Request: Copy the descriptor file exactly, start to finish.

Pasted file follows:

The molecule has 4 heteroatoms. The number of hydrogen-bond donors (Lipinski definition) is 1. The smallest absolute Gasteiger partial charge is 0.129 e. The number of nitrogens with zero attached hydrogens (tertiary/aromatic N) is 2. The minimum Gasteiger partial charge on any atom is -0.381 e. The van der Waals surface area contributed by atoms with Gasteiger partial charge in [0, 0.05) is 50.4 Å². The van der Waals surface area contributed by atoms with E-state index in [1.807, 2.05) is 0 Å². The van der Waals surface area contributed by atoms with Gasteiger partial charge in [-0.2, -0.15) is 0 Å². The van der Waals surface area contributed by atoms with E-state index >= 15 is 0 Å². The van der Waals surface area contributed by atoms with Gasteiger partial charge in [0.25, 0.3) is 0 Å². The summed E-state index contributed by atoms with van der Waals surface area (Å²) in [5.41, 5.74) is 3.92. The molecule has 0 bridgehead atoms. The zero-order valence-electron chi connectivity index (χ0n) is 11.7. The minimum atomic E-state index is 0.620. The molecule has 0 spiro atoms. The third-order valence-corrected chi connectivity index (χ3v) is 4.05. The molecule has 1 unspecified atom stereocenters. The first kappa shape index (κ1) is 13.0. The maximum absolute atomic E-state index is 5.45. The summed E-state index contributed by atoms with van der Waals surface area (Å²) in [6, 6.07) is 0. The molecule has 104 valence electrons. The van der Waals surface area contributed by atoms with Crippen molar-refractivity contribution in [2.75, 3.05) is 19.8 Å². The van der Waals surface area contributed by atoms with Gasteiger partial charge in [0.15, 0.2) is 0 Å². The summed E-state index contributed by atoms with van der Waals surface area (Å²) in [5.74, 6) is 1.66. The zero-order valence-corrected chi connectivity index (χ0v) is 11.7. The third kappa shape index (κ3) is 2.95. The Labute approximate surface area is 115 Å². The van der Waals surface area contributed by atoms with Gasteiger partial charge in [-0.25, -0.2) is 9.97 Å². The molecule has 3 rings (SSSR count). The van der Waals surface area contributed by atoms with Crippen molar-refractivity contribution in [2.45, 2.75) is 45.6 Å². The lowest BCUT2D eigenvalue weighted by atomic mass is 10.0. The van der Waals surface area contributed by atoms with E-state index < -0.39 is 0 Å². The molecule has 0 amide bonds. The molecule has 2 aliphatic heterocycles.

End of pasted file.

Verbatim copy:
The molecule has 4 heteroatoms. The number of hydrogen-bond donors (Lipinski definition) is 1. The smallest absolute Gasteiger partial charge is 0.129 e. The number of nitrogens with zero attached hydrogens (tertiary/aromatic N) is 2. The minimum Gasteiger partial charge on any atom is -0.381 e. The van der Waals surface area contributed by atoms with Gasteiger partial charge in [0, 0.05) is 50.4 Å². The van der Waals surface area contributed by atoms with E-state index in [1.807, 2.05) is 0 Å². The van der Waals surface area contributed by atoms with Gasteiger partial charge in [-0.2, -0.15) is 0 Å². The van der Waals surface area contributed by atoms with E-state index >= 15 is 0 Å². The van der Waals surface area contributed by atoms with Gasteiger partial charge in [0.25, 0.3) is 0 Å². The summed E-state index contributed by atoms with van der Waals surface area (Å²) in [5.41, 5.74) is 3.92. The molecule has 0 bridgehead atoms. The zero-order valence-electron chi connectivity index (χ0n) is 11.7. The minimum atomic E-state index is 0.620. The molecule has 0 spiro atoms. The third-order valence-corrected chi connectivity index (χ3v) is 4.05. The molecule has 1 unspecified atom stereocenters. The first kappa shape index (κ1) is 13.0. The maximum absolute atomic E-state index is 5.45. The summed E-state index contributed by atoms with van der Waals surface area (Å²) in [6, 6.07) is 0. The molecule has 104 valence electrons. The van der Waals surface area contributed by atoms with Crippen molar-refractivity contribution in [2.75, 3.05) is 19.8 Å². The van der Waals surface area contributed by atoms with Gasteiger partial charge in [0.15, 0.2) is 0 Å². The summed E-state index contributed by atoms with van der Waals surface area (Å²) in [5.74, 6) is 1.66. The zero-order valence-corrected chi connectivity index (χ0v) is 11.7. The third kappa shape index (κ3) is 2.95. The Labute approximate surface area is 115 Å². The van der Waals surface area contributed by atoms with Gasteiger partial charge in [-0.25, -0.2) is 9.97 Å². The molecule has 3 rings (SSSR count). The van der Waals surface area contributed by atoms with Crippen molar-refractivity contribution in [2.45, 2.75) is 45.6 Å². The lowest BCUT2D eigenvalue weighted by atomic mass is 10.0. The van der Waals surface area contributed by atoms with E-state index < -0.39 is 0 Å². The molecule has 0 amide bonds. The molecule has 2 aliphatic heterocycles.